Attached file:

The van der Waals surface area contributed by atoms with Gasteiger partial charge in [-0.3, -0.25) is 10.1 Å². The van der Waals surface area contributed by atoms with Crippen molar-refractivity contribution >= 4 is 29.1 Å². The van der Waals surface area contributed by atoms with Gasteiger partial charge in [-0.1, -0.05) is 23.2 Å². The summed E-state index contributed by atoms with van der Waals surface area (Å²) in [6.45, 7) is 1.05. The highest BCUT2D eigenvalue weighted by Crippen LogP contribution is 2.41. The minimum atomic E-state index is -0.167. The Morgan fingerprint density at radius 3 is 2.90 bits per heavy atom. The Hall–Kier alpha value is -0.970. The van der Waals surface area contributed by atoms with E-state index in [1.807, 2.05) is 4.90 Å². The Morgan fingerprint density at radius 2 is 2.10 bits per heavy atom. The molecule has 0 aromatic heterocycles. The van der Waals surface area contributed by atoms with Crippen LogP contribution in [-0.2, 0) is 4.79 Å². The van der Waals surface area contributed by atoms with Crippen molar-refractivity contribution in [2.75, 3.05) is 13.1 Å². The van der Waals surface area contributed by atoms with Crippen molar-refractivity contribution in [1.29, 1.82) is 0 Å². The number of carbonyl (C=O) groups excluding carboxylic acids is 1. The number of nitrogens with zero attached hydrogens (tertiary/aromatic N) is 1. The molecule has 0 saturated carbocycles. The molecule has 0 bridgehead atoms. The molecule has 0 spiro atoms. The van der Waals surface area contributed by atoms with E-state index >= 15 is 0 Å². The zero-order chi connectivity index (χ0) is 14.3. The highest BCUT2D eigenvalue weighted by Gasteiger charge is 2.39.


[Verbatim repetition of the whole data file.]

The van der Waals surface area contributed by atoms with Gasteiger partial charge in [-0.3, -0.25) is 10.1 Å². The van der Waals surface area contributed by atoms with Crippen molar-refractivity contribution >= 4 is 29.1 Å². The van der Waals surface area contributed by atoms with Gasteiger partial charge in [-0.1, -0.05) is 23.2 Å². The summed E-state index contributed by atoms with van der Waals surface area (Å²) in [6.45, 7) is 1.05. The highest BCUT2D eigenvalue weighted by Crippen LogP contribution is 2.41. The minimum atomic E-state index is -0.167. The Morgan fingerprint density at radius 3 is 2.90 bits per heavy atom. The Hall–Kier alpha value is -0.970. The van der Waals surface area contributed by atoms with E-state index in [1.807, 2.05) is 4.90 Å². The Morgan fingerprint density at radius 2 is 2.10 bits per heavy atom. The molecule has 0 aromatic heterocycles. The van der Waals surface area contributed by atoms with Crippen LogP contribution in [-0.2, 0) is 4.79 Å². The van der Waals surface area contributed by atoms with Crippen molar-refractivity contribution in [2.75, 3.05) is 13.1 Å². The van der Waals surface area contributed by atoms with Crippen molar-refractivity contribution in [1.29, 1.82) is 0 Å². The number of carbonyl (C=O) groups excluding carboxylic acids is 1. The number of nitrogens with zero attached hydrogens (tertiary/aromatic N) is 1. The molecule has 0 saturated carbocycles. The molecule has 0 bridgehead atoms. The molecule has 0 spiro atoms. The van der Waals surface area contributed by atoms with E-state index >= 15 is 0 Å². The zero-order chi connectivity index (χ0) is 14.3. The highest BCUT2D eigenvalue weighted by Gasteiger charge is 2.39.